Enlightenment is not Entitlement.
Namaste means “I bow to the divine in you.”
It’s a term of respect, peace and honor.
It is said at the beginning and/or end of just about every class I’ve ever taken or taught in the last 20 years.
These days it’s more likely that a cell phone will go off during this process as a student confirms their late night dinner plans. And no, the student has no idea or couldn’t care less if their conversation bothers you.
I’m not sure if it’s because of my PMS, the fact that I’m teaching seven days a week all over town or maybe I’m finally on my way to becoming enlightened (never), but I’m over it.
I’m so over the entitled behaviors from both teachers and students alike. We all should be. It’s time we start taking some action, besides pulling a continually disrespectful yogi aside and asking, “Really?!”
We need to be holding ourselves and those with whom we share the yoga room accountable.
Starting my yoga class on time is about being respectful and professional to those who’ve made time in their day to be with me. I find continual tardiness to be rude and disrespectful.
Other than an act of God, what good reason is there to keep our fellow yogis waiting? When the teacher before me, who is notoriously late, arrives late (again) I am forced to start my class 20 minutes late (again).
Her lack of apology shows me how entitled she feels to behave this way.
This juxtaposition that exists in the modern yoga world is not new, but it’s getting worse. The more pop culture yanks yoga from its small spiritual niche where once upon a time only a few hippies or struggling souls were interested in exploring it, the more unenlightened it’s becoming.
The most “spiritual” yoga rooms I enter, filled with the most “devout” teachers and students feels like some bad realty T.V. show of what yoga is supposed to be about.
Now, I’m not the enlightenment police. I am by no means preaching the pedagogy of yoga’s traditional pursuit of enlightenment to reinstate itself into what has become mainstream yoga. Enlightenment is a lofty goal for your average person. I’d be laughed out of India by any traditional yogi in a second. And rightfully so!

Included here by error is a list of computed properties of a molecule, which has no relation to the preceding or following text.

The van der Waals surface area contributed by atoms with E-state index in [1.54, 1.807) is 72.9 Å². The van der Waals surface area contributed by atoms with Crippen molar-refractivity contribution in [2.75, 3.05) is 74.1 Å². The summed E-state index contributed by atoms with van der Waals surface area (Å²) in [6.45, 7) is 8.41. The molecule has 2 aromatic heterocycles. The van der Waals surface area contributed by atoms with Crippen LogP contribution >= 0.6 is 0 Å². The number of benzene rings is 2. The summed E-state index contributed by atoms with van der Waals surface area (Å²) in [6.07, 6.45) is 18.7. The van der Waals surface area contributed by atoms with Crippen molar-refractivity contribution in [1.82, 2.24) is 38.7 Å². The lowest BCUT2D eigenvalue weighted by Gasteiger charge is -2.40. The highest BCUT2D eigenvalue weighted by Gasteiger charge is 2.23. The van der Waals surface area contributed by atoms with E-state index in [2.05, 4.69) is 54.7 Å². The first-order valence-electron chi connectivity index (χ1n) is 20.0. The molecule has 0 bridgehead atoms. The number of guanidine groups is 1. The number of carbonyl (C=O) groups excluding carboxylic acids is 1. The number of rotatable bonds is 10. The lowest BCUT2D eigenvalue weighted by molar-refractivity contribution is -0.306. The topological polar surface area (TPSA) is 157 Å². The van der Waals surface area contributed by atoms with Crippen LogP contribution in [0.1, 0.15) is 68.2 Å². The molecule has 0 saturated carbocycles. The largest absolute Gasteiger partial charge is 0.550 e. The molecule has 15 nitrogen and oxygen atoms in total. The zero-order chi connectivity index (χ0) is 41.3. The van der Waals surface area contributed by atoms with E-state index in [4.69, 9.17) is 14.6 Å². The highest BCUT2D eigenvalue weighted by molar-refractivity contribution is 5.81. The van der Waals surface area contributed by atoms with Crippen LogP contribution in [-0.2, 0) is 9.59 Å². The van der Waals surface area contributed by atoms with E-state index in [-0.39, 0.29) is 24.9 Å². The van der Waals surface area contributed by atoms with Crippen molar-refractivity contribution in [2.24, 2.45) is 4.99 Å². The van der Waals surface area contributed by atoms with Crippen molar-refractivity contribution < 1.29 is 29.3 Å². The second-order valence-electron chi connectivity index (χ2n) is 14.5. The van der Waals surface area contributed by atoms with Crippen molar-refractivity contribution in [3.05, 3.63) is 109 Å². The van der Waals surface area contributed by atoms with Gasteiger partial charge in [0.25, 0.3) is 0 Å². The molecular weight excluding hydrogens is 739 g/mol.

But perhaps there’s a niche for me as the common courtesy police.
Let’s start small.
Here are a five key things to remember that can keep you from being the self-entitled yogi we all want to send to enlighten…er, common courtesy rehab:
Of people’s time. Of the people you are sharing—yes, sharing—the room with.
Shut off the phone:
As in off, not kinda off. Don’t talk on your phone inside the yoga studio, just before, during or after class. Ever.
Lose the outbursts:
Don’t burst into a class midway and make demands. Don’t throw temper tantrums when your practice frustrates you.
Don’t engage in long personal conversations with your teacher or yogi neighbor mid-class.
Stinky bodies and stinky clothes become like a diffuser when you get heated up and we all suffer. Lose your favorite perfume or cologne for the same reason.
Do the class (the one that is being taught):
Please stop coming to class to do your own class. It’s a distraction for everyone but you and it’s rude to the teacher.
The short term goals of yoga (union) are to reconnect and reintegrate our bodies, minds and subtle bodies, and in doing so, to become aware of the relationship we have with ourselves and with others.
Awareness is the first step in fostering the ability to become more courteous.
I may not know about enlightenment, but I sure as heck know about common courtesy in the yoga room, so how about we all start there.
Author: Heather Dawn
Editor: Khara-Jade Warren
Image: Emergency Brake/ Flickr